DEV Community

Cover image for Icon Fonts vs. SVGs: An Ultimate Guide to Accessible Web Icons
Anаѕ R.
Anаѕ R.

Posted on • Updated on • Originally published at

Icon Fonts vs. SVGs: An Ultimate Guide to Accessible Web Icons


Many web designers and developers today are putting SVG as an alternative to font technology used to represent icons in the web world. To what extent is this decision wise and correct?

This is what this article is trying to answer.

First, in this study we proceed from two hypotheses:

  • Browser or screen reader does not have any errors or limitations: All recommended standards are supported and error-free, and screen reader is capable of reading all Unicode characters properly, and any bug or aspect of failure in either of them is a responsibility of their developers.
  • What concerns us here are the solutions that deal with icons as properties displayed by CSS instructions, not as objects being called by HTML tags, such as <img>, <object> or <svg>, etc, since icons are not part of the content, they are part of the reusable resources and software components, so care should be taken to be requested from the server only once. Those CSS properties are usually either background property or content property, and we exclude the first of them because it is a presentation attribute that does not have any semantic meaning —so it is not accessible— first, and it is unlikely to appear when printing second. The only remaining property we have is content.



For icons, it means the ability to express the icon with a semantic string that is significant to the nature of the icon and its function. In Unicode symbols, the semantic text is the description assigned to the character in the official Unicode blocks. In SVG files, it can be the Fragment Identifiers in a Spritesheet, or the <title> tag in a single SVG file.

The accessibility of icon helps users with special needs (visual disability in particular) identify and demonstrate the content of the icon using software called screen readers dedicated for this category of users. This also helps search engines understand the meaning and semantic of the icon, which makes semantic a very important issue —as is known— for webmasters.

You can imagine search engines as a category of users with special needs, but their requirements belong to the category of developer requirements, not the user ones in practice, because a search engine is not a human user, and there is nothing obliges you to meet its requirements other than your keen on attracting real and end users to your site.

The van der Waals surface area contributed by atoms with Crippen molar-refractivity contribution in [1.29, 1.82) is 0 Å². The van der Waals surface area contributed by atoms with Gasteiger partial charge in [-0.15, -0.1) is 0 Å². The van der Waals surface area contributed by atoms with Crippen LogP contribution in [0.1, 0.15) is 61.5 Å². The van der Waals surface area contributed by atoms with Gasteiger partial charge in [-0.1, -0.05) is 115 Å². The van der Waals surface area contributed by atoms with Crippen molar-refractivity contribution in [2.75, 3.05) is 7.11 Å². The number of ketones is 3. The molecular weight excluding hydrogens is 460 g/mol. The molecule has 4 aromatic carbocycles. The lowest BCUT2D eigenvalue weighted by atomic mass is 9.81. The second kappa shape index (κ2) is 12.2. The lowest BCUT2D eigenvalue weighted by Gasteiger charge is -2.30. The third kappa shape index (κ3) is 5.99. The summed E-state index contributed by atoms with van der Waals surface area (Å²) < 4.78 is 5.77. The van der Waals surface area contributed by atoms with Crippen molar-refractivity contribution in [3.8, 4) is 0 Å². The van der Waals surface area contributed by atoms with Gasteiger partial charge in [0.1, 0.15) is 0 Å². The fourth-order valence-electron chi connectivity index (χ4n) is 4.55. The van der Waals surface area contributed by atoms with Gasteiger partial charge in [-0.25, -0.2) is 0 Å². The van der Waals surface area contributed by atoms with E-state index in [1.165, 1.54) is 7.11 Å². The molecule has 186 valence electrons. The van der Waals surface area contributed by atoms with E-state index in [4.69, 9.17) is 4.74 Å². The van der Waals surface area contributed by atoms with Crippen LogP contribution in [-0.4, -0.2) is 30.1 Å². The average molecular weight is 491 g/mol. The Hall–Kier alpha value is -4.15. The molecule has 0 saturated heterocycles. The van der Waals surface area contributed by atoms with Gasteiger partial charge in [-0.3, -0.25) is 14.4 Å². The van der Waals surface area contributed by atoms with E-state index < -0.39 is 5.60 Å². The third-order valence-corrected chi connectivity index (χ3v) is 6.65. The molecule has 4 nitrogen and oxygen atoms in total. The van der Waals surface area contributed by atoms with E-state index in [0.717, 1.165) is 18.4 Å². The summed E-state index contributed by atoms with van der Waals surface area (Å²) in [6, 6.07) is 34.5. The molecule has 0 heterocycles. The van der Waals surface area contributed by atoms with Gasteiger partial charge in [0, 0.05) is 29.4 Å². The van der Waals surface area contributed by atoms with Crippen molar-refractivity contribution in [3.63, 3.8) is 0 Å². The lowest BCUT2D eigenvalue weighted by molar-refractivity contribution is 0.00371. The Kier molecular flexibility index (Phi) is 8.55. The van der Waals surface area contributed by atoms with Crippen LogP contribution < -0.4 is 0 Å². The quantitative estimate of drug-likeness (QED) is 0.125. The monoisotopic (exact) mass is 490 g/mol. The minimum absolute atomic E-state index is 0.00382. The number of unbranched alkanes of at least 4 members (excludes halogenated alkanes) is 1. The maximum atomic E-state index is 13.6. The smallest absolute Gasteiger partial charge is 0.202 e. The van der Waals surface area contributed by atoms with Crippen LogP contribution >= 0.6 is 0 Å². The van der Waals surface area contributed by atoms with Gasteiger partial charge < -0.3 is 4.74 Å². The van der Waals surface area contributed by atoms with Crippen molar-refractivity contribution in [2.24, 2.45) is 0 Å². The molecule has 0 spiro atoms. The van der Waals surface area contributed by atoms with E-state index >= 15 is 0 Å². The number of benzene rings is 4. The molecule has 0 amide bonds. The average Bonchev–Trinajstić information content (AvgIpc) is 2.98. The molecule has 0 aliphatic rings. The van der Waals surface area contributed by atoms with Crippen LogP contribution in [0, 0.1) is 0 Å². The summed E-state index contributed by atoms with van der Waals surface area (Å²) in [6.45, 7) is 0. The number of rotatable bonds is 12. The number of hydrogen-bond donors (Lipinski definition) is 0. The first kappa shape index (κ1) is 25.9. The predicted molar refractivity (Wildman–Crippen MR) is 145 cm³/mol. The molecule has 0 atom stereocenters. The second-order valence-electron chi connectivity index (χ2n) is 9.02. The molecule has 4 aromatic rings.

Scalability is another aspect of icon accessibility, helping users with special needs (visually impaired people in particular) see icons at a larger size.

A simplified model for Web Accessibility
Web Accessibility Model
[Icon credits]
Code Point

Any value in the Unicode codespace; that is, the range of integers from 0 to 10FFFFhex (i.e. in Hexadecimal Numerical System). It’s an atomic unit of a textual string.

Not all code points are assigned to encoded characters necessarily. Rather, there are seven fundamental classes of code points in Unicode standards:

  1. Graphic (the most popular usage): a code point stores a glyph, which is a visual representation of a character (characters like letter, number, punctuation mark, or pictograph).
  2. Format.
  3. Control.
  4. Private-Use.
  5. Surrogate.
  6. Noncharacter.
  7. Reserved.
Glyphs in Code Points: Liberation Sans font vs. Liberation Serif font.
The main different between a font and another: different glyphs in the same code point.

A symbol formally encoded (indexed) in Unicode standard. It’s typically colorful. Its plural form could be emoji or emojis. However, Unicode Consortium uses emoji as plural.

An emoji could be an emotional expression, a verb, an object, or even an abstract symbol.

The following table shows a brief history of emoji.

A brief history of emoji
Portmanteau Roots Meaning Description Inventor Year Example
Emoticon emot + icon emotion + icon Vertical emotional symbol typed using a combination of regular keyboard characters. Scott Fahlman 1982 :-)
Kaomoji kao + moji face + character Horizontal emotional symbol typed using a combination of regular keyboard characters. Kim Tong Ho 1986 ^_^
Pictograph Symbol formally encoded (indexed) in Unicode standard. 1993
Emoji e + moji picture + character Colorful version of a pictograph. Shigetaka Kurita 1999 🙂

Additional notes: